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Cecil Pybus Cooke (1813–1895)

by J. Ann Hone

This article was published:

Cecil Pybus Cooke (1813-1895), pastoralist, was born on 10 July 1813 in India, eldest son of William Cooke of the Madras Civil Service and his wife Martha. Educated in England, Cecil was drawn to Port Phillip by Major Sir Thomas Mitchell's account of Australia Felix and arrived at Hobart Town in April 1839 in the London. In May he married Arbella Winter; they soon went to Portland where Cooke took up a run on the Smoky River. His flock was reduced by attacks from Aboriginals and wild dogs and he moved to the Wannon. In 1840 he held a share in Bochara station, a venture that left him with only a large pictorial Bible. He rejoined his family at Portland and with a timely shipment of goods from his father set up a store.

In April 1845 Cooke formed the Pine Hills run near Harrow, but sold out after his house was burnt. In 1849 he acquired Lake Condah station. In his first years there he suffered loss from severe bush fires and the early gold rushes deprived him of labour, but cattle prices rose rapidly and by October 1853 Cooke was selling 250 a year at £7 each. In 1854 the Cookes took their sons to England and settled them at Cheltenham College. In 1857 they returned with some Durham cattle, sporting dogs and £1000 from Cooke's father. In 1864 Lake Condah was sold; it returned to Cooke's hands when the buyer could not complete payments.

As a justice of the peace Cooke regularly attended the Branxholme court. He always treated the natives well, and in 1867 the Church of England Mission to the Aborigines chose Lake Condah as its site partly because of the good relations already established there. He gave land for the Anglican Church, built the brick church, endowed it with £2000, and took the services when the minister could not attend. A chronic sufferer from asthma he grew increasingly frail. He died on 30 September 1895, 'much loved and honoured and retaining his mind clear and vigorous to the end'.

His wife, Arbella (Arabella), was born on 21 March 1821 at Clarkeston, County Meath, Ireland, the daughter of Samuel Pratt Winter and his wife Frances Rose, née Bomford, both of whom died while their children were young. Arbella's brother, Samuel Pratt Winter, emigrated to Australia in 1833 and, when the younger brothers George and Trevor followed him, she refused to be left behind. Her guardian, Rev. Francis Winter, gave Arbella £1000, her share of her father's fortune.

Soon after her marriage Arbella proved that she could cope with pioneering life. She helped with mustering and branding, cooked and kept house for the men, bore and raised her children, and managed Samuel's affairs when he was overseas in the 1850s. Her letters reveal her aggressive spirit; colonial life had left her with no illusions. She resented the insecure tenure of the squatters and almost despaired of any alleviation of the great hardships she and her husband had suffered for fourteen years. She taught her children and other local children every morning, and continued after her sons went to England. In 1854 and 1869 Arbella visited Britain but her heart was in her new country. She especially loved Lake Condah, where she enjoyed boating, and wild birds, pigs and fish varied the station diet. In old age she was white-haired but still erect and formidable. Her death on 1 May 1892 was regretted throughout the district because of her courage in adversity and ready care for all in need. Of her three surviving sons, Samuel Winter inherited Condah Hills and his uncle's property, Murndal; Cecil Trevor became manager; and Herbert took holy orders.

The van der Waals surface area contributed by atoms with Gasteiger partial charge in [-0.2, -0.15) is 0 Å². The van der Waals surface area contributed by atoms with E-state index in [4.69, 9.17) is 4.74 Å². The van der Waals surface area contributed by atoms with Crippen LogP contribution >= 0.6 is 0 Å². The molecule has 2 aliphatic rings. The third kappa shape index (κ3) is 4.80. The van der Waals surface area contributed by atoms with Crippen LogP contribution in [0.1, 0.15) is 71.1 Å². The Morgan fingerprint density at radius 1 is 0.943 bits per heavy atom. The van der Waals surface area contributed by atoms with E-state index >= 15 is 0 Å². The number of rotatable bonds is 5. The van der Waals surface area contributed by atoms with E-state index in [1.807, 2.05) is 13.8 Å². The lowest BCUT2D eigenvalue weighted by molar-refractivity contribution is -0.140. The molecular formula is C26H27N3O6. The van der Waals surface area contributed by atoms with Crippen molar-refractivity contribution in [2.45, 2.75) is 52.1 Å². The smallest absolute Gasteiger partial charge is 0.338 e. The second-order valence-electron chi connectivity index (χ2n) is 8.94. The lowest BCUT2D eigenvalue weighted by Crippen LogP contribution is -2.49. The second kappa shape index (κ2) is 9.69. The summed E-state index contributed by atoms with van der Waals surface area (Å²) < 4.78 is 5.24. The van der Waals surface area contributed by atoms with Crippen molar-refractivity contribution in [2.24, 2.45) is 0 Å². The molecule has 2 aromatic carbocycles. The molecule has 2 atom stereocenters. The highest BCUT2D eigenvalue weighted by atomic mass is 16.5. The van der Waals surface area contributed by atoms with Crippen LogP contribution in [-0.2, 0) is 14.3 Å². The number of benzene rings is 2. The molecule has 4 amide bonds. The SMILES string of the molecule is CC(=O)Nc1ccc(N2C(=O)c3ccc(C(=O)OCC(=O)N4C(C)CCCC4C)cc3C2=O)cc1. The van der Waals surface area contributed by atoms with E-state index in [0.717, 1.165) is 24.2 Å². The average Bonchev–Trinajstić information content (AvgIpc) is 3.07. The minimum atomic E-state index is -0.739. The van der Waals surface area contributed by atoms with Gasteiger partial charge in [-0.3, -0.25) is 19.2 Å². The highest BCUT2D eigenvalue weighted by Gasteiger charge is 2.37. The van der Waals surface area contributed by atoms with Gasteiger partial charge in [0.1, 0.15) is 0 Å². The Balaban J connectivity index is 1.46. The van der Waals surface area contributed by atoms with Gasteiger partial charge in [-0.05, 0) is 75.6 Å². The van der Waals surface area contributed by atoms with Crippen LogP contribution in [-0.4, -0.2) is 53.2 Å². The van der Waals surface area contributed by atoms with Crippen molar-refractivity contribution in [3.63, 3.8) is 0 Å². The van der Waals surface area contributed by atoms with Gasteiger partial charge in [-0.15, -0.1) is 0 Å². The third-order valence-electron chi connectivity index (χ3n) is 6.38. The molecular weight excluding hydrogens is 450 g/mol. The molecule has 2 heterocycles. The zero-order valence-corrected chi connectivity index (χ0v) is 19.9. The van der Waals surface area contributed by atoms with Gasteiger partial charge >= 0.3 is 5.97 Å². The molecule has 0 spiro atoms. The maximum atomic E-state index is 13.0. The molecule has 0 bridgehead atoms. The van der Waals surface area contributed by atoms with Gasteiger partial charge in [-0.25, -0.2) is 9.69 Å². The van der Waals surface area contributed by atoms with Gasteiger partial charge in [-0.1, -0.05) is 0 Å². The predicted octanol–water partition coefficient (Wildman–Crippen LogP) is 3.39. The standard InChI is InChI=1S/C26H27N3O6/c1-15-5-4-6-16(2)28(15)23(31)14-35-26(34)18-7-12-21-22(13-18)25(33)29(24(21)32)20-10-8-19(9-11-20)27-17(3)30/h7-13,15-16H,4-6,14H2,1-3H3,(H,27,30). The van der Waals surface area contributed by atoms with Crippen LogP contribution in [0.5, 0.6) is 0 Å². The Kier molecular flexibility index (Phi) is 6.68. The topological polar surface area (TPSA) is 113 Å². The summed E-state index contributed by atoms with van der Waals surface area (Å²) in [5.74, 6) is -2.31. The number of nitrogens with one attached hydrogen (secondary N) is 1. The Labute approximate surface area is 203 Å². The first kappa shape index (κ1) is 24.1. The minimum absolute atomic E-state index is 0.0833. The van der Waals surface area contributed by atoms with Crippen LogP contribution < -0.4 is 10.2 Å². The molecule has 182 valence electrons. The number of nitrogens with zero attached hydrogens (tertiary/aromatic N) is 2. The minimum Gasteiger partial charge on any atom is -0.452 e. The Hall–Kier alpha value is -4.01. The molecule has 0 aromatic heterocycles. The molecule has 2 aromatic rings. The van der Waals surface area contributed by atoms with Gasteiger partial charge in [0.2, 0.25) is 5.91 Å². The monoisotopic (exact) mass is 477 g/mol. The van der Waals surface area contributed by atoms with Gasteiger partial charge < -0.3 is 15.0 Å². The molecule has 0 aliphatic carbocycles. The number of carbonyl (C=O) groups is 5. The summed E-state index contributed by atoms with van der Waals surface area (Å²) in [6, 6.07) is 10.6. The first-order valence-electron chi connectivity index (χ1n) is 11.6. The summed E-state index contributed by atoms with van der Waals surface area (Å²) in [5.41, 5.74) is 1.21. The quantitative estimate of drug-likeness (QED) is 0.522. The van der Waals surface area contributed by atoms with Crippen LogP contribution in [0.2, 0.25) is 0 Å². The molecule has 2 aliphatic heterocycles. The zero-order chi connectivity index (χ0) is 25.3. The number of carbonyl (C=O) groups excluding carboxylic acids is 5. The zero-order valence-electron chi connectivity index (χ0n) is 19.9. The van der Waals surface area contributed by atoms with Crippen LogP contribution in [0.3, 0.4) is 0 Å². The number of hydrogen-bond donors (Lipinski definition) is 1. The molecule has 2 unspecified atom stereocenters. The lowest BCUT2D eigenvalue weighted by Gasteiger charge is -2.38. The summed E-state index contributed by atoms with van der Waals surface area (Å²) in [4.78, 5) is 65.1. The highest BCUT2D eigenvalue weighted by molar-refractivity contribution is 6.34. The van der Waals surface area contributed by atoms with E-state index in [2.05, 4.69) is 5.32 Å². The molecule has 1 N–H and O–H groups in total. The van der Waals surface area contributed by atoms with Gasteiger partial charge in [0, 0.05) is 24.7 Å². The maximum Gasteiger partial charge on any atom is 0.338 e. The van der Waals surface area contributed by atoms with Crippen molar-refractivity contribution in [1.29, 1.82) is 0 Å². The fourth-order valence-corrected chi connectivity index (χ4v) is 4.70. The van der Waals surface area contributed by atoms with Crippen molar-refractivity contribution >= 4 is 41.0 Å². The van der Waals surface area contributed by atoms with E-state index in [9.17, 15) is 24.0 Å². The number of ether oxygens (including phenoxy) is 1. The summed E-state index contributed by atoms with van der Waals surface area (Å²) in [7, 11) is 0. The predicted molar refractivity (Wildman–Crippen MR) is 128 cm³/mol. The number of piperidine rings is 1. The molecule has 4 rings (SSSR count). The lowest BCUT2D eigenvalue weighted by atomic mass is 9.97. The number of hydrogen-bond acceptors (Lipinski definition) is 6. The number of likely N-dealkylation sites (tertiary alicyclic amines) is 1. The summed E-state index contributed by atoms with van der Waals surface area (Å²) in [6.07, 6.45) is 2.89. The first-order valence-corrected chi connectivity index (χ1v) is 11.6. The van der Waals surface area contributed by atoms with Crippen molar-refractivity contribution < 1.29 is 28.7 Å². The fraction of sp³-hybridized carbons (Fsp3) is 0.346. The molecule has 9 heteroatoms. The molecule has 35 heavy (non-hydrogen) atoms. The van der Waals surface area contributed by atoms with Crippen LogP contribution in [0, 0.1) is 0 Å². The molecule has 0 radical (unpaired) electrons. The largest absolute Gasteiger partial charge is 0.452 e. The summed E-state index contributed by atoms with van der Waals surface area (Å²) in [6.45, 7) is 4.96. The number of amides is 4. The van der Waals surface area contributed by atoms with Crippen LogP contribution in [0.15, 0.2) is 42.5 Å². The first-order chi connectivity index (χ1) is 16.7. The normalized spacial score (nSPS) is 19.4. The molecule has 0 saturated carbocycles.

Select Bibliography

  • A. Henderson (ed), Early Pioneer Families of Victoria and Riverina (Melb, 1936)
  • M. L. Kiddle, Men of Yesterday (Melb, 1961)
  • A. Massola, ‘A history of Lake Condah Aboriginal reserve’, Victorian Historical Magazine, 34 (1963)
  • Argus (Melbourne), 1 Oct 1895
  • Western Agriculturist, 7 May 1892, 12 Oct 1895
  • Kiddle papers, Winter Cooke collection (University of Melbourne Archives).

Additional Resources

  • diaries, 1846-82, MS 8862 (State Library of Victoria)
  • will, Argus (Melbourne), 20 November 1895, p 6

Citation details

J. Ann Hone, 'Cooke, Cecil Pybus (1813–1895)', Australian Dictionary of Biography, National Centre of Biography, Australian National University,, published first in hardcopy 1969, accessed online 24 June 2024.

This article was published in hardcopy in Australian Dictionary of Biography, Volume 3, (Melbourne University Press), 1969

View the front pages for Volume 3

© Copyright Australian Dictionary of Biography, 2006-2024

Life Summary [details]


10 July, 1813


30 September, 1895 (aged 82)
Condah, Victoria, Australia

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